When PAYA's organizer, Skyanne, first asked me if I was coming to this year's festival, I think I told her, "I'll be there, barring a natural disaster." You know, natural disasters, like earthquakes and hurricanes. That happen in places like California and Florida. Not Pennsylvania. Because when was the last time you heard the word "natural disaster" and "Pennsylvania" together in a sentence? In PA, a natural disaster is a herd of deer eating your prized petunias.
So, there was this:
I do not remember Skyanne inviting some chick named Irene to PAYA, but there she was, in all her soggy, stormy glory, wanting a copy of Witch Eyes before it was out in stores.
So my best bud Aine and I were like this:
To go or not to go? Stay at home or risk a hurricane? Heck yeah, we braved the wrath of Mother Nature for books. Is your signing in the crater of an active volcano? In the middle of a blizzard on K2? We're there.
False bravado aside, I don't mess with storms. I've been through 4-5 hurricanes in my life (all Category 2 or less) and I know how dangerous they can be. Aine and I didn't make a final decision on whether or not to go until the morning of the festival. We checked the weather forecasts, carefully reviewed our travel routes, and came up with a couple of back-up plans in case the storm picked up strength faster than predicted. Thanks to Aine's iPad, we were able to transform her car into a mobile weather center. While she drove, I followed the track of the hurricane on the Doppler radar and via a variety of weather sites. We always had a good sense of where the storm was and what it was up to.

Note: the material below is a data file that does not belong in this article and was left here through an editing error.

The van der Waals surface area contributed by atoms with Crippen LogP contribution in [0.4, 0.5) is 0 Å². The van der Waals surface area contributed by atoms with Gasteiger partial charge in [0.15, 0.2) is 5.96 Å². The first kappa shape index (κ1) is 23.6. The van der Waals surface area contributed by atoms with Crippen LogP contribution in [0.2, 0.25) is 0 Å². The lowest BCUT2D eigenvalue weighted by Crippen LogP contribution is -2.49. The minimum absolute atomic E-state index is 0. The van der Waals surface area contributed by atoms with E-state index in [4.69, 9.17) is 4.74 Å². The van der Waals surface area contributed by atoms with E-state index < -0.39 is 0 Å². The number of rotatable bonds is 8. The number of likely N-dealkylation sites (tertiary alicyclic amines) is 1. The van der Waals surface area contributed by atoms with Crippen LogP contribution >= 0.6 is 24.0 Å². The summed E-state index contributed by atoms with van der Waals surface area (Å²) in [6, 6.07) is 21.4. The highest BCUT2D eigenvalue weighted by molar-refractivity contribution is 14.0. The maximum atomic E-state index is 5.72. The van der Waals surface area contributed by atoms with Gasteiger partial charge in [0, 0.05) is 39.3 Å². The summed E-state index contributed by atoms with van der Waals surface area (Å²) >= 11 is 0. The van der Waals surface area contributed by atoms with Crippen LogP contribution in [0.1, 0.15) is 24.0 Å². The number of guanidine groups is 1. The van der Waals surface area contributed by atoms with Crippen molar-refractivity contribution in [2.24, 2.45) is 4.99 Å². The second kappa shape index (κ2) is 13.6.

It's about a 3-hour trip to West Chester, PA, where PAYA was being held. With many thanks to the Weather Gods, we got there pretty much on time, and with hardly a single drop of rain. Of course we knew the trip back would be the tough part.
PS-I'd like to note that this year, I woke up before Aine. Woohoo! Carlton dance!
Next: The PAYA Saga continues with Part 2: The Turtle Is Mine.